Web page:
Panelists praise PM, condemn failure to deliver on electoral reform

Hart House Debate panel tackles Trudeau’s first two years in office

On October 10, four guests of the Hart House Debates & Dialogue Committee sat on a panel discussing their views on Justin Trudeau’s first two years as Prime Minister of Canada. The guests included Karim Bardeesy, Dr. Mel Cappe, Dr. Donna Dasko, and Toronto Star columnist Tim Harper, who moderated the event.

The panelists mostly spoke positively about Trudeau, complimenting his ability to create change and his positive reputation among other leaders and among Canadians.

Dasko, the former Senior Vice President of Environics Research Group Ltd., pointed out that a lot of polls regarding Trudeau are inconsistent. She claimed some polls show that Canadians lean toward the Liberal Party in the next election, while some polls have the Conservative Party leading.

Dasko added that another measure of a Prime Minister’s success is to explore their ability to deliver on promises made during their campaigns. She noted that out of Trudeau’s 226 promises made in 2015, 131 of them have been kept, or are in progress, while 54 of them have not been acted on. The remaining 36 have been outright broken, most of them regarding electoral reform.

Dasko cited Trudeau’s promise to run on a deficit, his aggressive approach to the environment, and the upcoming legalization of marijuana as examples of Trudeau’s ability to deliver change, which she said was another way to measure the success of a Prime Minister.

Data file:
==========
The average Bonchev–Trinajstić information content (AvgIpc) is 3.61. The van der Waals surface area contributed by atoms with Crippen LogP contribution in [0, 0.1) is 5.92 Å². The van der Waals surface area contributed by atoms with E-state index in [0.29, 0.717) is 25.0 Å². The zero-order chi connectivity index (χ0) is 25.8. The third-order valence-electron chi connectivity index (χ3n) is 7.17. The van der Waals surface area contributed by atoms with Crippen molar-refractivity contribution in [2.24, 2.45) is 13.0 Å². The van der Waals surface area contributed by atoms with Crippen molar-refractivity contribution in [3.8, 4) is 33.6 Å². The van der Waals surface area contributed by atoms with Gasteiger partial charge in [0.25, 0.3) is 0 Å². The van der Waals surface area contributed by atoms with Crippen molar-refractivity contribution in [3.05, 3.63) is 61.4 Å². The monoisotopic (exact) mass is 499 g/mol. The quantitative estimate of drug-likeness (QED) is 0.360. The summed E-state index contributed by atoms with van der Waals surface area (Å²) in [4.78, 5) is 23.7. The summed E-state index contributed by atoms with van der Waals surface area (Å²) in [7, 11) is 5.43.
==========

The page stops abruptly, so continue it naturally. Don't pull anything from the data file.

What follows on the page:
“I think the implementation is an issue,” Dasko told The Varsity, discussing Trudeau’s ability to effect change. “When I was talking about change, I was trying to emphasize what I see as a very significant policy change from the previous government. The real test of that will be the ability of the government to implement these changes. So it’s not just passing legislation, it’s actually implementing them.” 

Cappe, the former clerk of the Privy Council of Canada, and most recently Canada’s high commissioner to the United Kingdom, pointed out that Trudeau is now the oldest among the party leaders. New Democratic Party leader Jagmeet Singh and Conservative Party leader Andrew Scheer are both 38 years old. Cappe also stated that if he were to assess Trudeau as he would a 4th year university student, he would score around 80 per cent.

Cappe stated that Trudeau did well on most of the criteria he used in his assessment, which included how Trudeau has changed how Canadians view themselves, how they are viewed abroad, how he left the Canadian economy, what he has done for human rights and security, and whether he could win another election. Cappe’s major concern was Trudeau’s broken promise to deliver on electoral reform.

Bardeesy, a former Director of Policy to the Premier of Ontario, started by stating that the Liberal Party is planning for multiple terms. He pointed out Trudeau’s struggles with NAFTA renegotiations. However, he sees this as a missed opportunity to explain the benefits of trade to Canadians. Bardeesy said that Trudeau does well in representing Canadian identity, and other leaders are competing in this way. He believes that Trudeau will possibly receive backlash in the future, regarding a possible terrorist attack, and focusing too much on Indigenous issues.

The event had a high turnout, with many people asking detailed questions. The speakers were impressed by the students’ interest in the topic.

“What’s exciting is when you see young people coming out to talk about politics, which can be a really boring topic,” Dasko stated.